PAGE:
Aurora is planning its first steps toward restoring the former Aurora Golf Club property.
"We're very excited about it," Mayor Ann Womer Benjamin said at a recent City Council meeting. "We're still working on how the funding for the restoration will be handled. Continued maintenance of the trails is a decision for down the road.
"However, there will be some removal of bridges and some redirection of some of the trails," she said. "In addition, we are already using the maintenance building for parks and recreation storage."
Councilman Jim Vaca said he encouraged city leaders to fix the maintenance building and use "every square inch that we're entitled to. You can never have enough space."
Womer Benjamin stressed that if the city takes down any of the buildings at the site, "we are prohibited from building new ones. It would be in our best interest to save what we can and utilize it."
Councilman John Kudley said the maintenance building is sound. "It's just the roof that needs replacement," he said.
The city arrived at the restoration phase after an appeal regarding the sale of the property was dismissed with prejudice in mid-December by the state's Environmental Review Appeals Commission. Womer Benjamin previously said since the case was dismissed with prejudice, "that means it can't be filed again, so we believe it probably can't proceed."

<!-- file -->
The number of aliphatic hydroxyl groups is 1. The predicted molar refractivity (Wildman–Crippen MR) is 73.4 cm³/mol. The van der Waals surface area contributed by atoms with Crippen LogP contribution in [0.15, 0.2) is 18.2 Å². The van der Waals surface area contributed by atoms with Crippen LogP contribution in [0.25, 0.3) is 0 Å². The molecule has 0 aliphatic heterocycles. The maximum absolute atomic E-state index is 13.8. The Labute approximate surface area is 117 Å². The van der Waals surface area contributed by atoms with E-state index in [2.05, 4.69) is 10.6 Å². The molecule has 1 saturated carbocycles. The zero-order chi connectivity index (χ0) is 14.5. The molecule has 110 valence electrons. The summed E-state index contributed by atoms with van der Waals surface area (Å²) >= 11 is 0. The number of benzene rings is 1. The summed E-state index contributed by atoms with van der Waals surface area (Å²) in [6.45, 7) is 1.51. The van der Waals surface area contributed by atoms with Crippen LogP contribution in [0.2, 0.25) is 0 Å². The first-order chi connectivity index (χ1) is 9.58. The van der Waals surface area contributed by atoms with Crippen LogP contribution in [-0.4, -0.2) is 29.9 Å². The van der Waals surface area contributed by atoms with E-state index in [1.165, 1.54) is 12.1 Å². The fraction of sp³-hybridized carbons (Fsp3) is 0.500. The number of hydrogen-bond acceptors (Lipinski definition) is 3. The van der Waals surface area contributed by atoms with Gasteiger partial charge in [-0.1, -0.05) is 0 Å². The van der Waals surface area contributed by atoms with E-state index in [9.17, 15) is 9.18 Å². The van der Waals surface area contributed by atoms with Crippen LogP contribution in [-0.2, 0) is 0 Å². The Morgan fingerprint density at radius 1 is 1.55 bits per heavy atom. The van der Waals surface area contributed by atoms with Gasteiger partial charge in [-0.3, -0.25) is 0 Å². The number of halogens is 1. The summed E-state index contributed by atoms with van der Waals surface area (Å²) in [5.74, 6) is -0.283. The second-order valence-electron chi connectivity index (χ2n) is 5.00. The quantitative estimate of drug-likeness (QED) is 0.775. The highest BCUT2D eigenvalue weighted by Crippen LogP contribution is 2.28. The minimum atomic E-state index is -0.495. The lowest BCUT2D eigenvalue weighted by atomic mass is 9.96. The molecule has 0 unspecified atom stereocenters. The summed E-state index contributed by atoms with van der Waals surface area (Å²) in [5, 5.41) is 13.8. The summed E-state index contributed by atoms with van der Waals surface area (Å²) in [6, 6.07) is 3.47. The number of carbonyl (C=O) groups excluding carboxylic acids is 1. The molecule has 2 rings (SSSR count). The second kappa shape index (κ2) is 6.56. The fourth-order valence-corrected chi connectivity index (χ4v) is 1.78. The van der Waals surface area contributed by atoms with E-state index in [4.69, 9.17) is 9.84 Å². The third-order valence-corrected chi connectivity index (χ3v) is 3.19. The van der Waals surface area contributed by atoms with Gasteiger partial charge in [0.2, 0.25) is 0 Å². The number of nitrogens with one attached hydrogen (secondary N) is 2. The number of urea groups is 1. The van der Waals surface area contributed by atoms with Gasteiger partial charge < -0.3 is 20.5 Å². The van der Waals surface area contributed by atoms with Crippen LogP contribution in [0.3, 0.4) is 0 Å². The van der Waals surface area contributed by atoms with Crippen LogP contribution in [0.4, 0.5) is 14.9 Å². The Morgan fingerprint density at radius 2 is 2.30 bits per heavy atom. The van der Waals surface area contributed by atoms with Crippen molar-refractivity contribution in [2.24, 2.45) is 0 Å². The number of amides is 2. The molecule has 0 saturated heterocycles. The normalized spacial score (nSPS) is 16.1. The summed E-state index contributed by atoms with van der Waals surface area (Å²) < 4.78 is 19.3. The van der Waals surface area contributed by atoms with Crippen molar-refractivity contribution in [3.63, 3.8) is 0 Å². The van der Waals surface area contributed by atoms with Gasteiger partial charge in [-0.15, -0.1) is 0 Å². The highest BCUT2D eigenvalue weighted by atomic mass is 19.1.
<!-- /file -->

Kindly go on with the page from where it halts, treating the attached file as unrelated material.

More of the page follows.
"So from a legal perspective, I am told the city should be able to begin implementing the plans to restore the Chagrin River and to improve the pathways and connections on the property," she added.
"We will work to implement some of the improvements, including maintenance and use of the buildings, which the city is permitted to undertake (following an agreement with the Ohio EPA.)"
Six Aurora residents filed an appeal in January 2013 to the state's ERAC, claiming the Ohio EPA's granting of $4.7 million for the city to acquire the Aurora Golf Club was "unlawful and unreasonable."
Although the city can maintain the golf cart paths, it is not allowed to mow most of the land under the terms of the grant agreement, in which money would be used to restore the Aurora branch of the Chagrin River.
The Water Resource Restoration Sponsor Program funding allowed the city to acquire the land, remove man-made structures, restore the river's natural flow and floodplain and protect the property forever.
The sale of the golf course property on Trails End, where residents had golfed for more than eight decades, became official Friday, when the city gained the title from Aurora Recreation LLC.
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